A lot of Google’s success can be tied to their indirect model of using cash revenues from search to fund other businesses at Google. One such beast is Google Docs.  It is still far behind the 800lb gorilla, Microsoft Office, but unlike previous competitors Google Docs is funded.  It is making headway with younger generations who do not need all that Microsoft Office has to offer.  My kids use GoogleDocs at school, in fact I rarely if ever see or hear about Microsoft software.  It may not hurt Microsoft today but if could tomorrow and considering the over ten billion in revenues it means to Microsoft I am sure Google has thought, “what if we get 20% of that market”?.  As usual Google is able to tie in Search and Chrome as part of the overall experience, thus increasing revenues and talking browser market share.  Cloud based productivity is here to stay and growing quickly and Google Docs will be a big part of that market.

The natural competitor to Google’s traditional search is Microsoft’s Bing search engine.  Despite its enormous financial resources and talent, Microsoft’s Bing has failed to become a serious threat to Google’s search business.  The fear Google should have here is not that Bing within a year or two will take serious market share from Google. A bigger concern is that they will go away all together.  Seems odd, but with the uncertainty at Microsoft these days around who the next CEO will be, some talk has begun that whomever takes over will either sell or kill off the business.  If that were to happen the competition for Google would shrink significantly.  We would have Yahoo, Baidu and a few other foreign competitors, but it would raise anti-trust fears and may make Google “lazy”, not having a competitor to wake up and focus on each working day.  Ironically you see rumblings by Microsoft about the anti-trust.  It seems human nature to hate the government until you need them.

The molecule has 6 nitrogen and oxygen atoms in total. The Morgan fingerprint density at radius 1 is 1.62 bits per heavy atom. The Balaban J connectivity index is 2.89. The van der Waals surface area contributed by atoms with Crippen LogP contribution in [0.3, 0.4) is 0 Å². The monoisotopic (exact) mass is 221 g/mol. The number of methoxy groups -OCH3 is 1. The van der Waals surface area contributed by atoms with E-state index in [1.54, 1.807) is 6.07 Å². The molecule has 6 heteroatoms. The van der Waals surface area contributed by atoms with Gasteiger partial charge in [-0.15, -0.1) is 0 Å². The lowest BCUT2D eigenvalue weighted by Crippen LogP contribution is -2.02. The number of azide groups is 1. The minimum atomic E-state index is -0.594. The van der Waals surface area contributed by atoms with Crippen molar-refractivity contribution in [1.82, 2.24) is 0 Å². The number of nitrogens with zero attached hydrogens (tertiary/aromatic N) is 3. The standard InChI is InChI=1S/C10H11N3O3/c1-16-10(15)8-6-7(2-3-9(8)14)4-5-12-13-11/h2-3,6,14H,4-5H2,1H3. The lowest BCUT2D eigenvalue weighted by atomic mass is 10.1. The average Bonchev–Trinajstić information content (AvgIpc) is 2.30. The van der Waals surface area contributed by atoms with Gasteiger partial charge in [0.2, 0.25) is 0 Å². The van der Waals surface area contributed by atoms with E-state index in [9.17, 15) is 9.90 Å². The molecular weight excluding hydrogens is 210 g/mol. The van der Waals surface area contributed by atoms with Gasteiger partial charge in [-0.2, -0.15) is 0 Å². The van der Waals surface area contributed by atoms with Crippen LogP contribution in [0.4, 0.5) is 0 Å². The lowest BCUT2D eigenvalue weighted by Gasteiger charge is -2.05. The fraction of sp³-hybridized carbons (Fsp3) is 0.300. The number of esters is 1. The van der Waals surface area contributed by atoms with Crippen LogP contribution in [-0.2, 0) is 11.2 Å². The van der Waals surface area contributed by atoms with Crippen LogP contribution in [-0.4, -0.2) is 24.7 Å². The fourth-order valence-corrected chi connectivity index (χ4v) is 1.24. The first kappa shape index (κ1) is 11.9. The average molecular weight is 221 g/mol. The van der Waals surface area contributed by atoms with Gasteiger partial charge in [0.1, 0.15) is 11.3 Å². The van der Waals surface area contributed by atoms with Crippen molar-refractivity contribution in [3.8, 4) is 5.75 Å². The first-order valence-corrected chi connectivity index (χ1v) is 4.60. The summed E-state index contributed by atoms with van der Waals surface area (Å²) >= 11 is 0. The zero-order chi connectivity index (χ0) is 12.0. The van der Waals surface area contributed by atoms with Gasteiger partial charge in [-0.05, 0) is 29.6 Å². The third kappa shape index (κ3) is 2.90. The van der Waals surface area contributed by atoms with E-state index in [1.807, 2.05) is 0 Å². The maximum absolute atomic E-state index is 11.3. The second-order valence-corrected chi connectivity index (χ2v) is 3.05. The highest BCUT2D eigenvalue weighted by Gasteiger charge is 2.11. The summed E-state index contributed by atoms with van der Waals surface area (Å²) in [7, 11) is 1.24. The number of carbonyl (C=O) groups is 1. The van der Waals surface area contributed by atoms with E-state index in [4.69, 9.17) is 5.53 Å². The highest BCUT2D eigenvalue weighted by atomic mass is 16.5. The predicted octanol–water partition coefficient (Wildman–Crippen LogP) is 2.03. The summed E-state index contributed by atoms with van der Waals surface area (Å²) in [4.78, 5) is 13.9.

Information everywhere is a powerful driver of revenue and in the end that means we are always connected.  Google drives its revenue from the internet, and despite its already enormous size it continues to grow, foster new innovations and by default new opportunities.  Despite the recent hype around the “cloud”, we have always thought of the internet as being  in some virtual non-physical location.  It is digital, not real.  Google has been at the forefront.  But looking to the future that ethereal environment is about to take on a more physical appearance as that information stored in the cloud will be relayed to communicate with a whole host smart and robotic devices.  There are plenty of great opportunities, not just for Google but the industry to capitalize on.  Perhaps it will be one or more of the existing players and likely their will be several new entries into the market who will become big fast.  The only thing for sure right now at Google is the future has never looked brighter or more ominous.

Good Night and Good Luck

Hans Henrik Hoffmann December 6, 2013